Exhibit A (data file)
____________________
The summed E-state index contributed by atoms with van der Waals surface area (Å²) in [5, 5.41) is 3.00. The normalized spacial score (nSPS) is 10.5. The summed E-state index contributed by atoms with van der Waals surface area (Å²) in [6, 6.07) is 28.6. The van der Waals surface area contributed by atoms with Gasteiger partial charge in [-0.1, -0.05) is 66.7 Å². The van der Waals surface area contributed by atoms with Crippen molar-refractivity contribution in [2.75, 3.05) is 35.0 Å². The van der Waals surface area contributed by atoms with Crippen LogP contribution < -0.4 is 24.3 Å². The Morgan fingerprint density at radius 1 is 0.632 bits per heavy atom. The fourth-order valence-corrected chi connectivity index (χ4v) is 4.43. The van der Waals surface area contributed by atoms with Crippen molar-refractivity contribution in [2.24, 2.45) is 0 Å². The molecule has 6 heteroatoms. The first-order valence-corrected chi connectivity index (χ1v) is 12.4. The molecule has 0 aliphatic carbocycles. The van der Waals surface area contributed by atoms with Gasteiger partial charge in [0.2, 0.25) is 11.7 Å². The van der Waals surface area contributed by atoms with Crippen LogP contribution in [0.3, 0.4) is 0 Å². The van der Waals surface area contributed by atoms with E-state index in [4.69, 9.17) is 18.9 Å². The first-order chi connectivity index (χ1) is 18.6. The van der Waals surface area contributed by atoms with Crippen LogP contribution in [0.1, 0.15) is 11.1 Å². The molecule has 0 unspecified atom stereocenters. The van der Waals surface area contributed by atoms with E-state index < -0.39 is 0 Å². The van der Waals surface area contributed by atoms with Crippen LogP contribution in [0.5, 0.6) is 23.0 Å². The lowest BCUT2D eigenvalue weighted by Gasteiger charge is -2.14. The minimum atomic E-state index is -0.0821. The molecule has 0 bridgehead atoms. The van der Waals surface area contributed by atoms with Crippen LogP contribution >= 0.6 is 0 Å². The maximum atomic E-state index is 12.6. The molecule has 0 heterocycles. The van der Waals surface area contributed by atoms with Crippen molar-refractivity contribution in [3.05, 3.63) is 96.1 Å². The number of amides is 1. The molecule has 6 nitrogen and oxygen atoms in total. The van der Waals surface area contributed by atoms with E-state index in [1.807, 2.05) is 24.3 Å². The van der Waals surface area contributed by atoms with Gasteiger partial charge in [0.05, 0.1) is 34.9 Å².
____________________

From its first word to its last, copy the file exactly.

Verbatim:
The summed E-state index contributed by atoms with van der Waals surface area (Å²) in [5, 5.41) is 3.00. The normalized spacial score (nSPS) is 10.5. The summed E-state index contributed by atoms with van der Waals surface area (Å²) in [6, 6.07) is 28.6. The van der Waals surface area contributed by atoms with Gasteiger partial charge in [-0.1, -0.05) is 66.7 Å². The van der Waals surface area contributed by atoms with Crippen molar-refractivity contribution in [2.75, 3.05) is 35.0 Å². The van der Waals surface area contributed by atoms with Crippen LogP contribution < -0.4 is 24.3 Å². The Morgan fingerprint density at radius 1 is 0.632 bits per heavy atom. The fourth-order valence-corrected chi connectivity index (χ4v) is 4.43. The van der Waals surface area contributed by atoms with Crippen molar-refractivity contribution in [2.24, 2.45) is 0 Å². The molecule has 6 heteroatoms. The first-order valence-corrected chi connectivity index (χ1v) is 12.4. The molecule has 0 aliphatic carbocycles. The van der Waals surface area contributed by atoms with Gasteiger partial charge in [0.2, 0.25) is 11.7 Å². The van der Waals surface area contributed by atoms with Crippen LogP contribution in [0.3, 0.4) is 0 Å². The van der Waals surface area contributed by atoms with E-state index in [4.69, 9.17) is 18.9 Å². The first-order chi connectivity index (χ1) is 18.6. The van der Waals surface area contributed by atoms with Crippen LogP contribution in [0.1, 0.15) is 11.1 Å². The molecule has 0 unspecified atom stereocenters. The van der Waals surface area contributed by atoms with E-state index < -0.39 is 0 Å². The van der Waals surface area contributed by atoms with Crippen LogP contribution in [0.5, 0.6) is 23.0 Å². The lowest BCUT2D eigenvalue weighted by Gasteiger charge is -2.14. The minimum atomic E-state index is -0.0821. The molecule has 0 bridgehead atoms. The van der Waals surface area contributed by atoms with Crippen LogP contribution >= 0.6 is 0 Å². The maximum atomic E-state index is 12.6. The molecule has 0 heterocycles. The van der Waals surface area contributed by atoms with Crippen molar-refractivity contribution in [3.05, 3.63) is 96.1 Å². The number of amides is 1. The molecule has 6 nitrogen and oxygen atoms in total. The van der Waals surface area contributed by atoms with E-state index in [1.807, 2.05) is 24.3 Å². The van der Waals surface area contributed by atoms with Gasteiger partial charge in [0.05, 0.1) is 34.9 Å².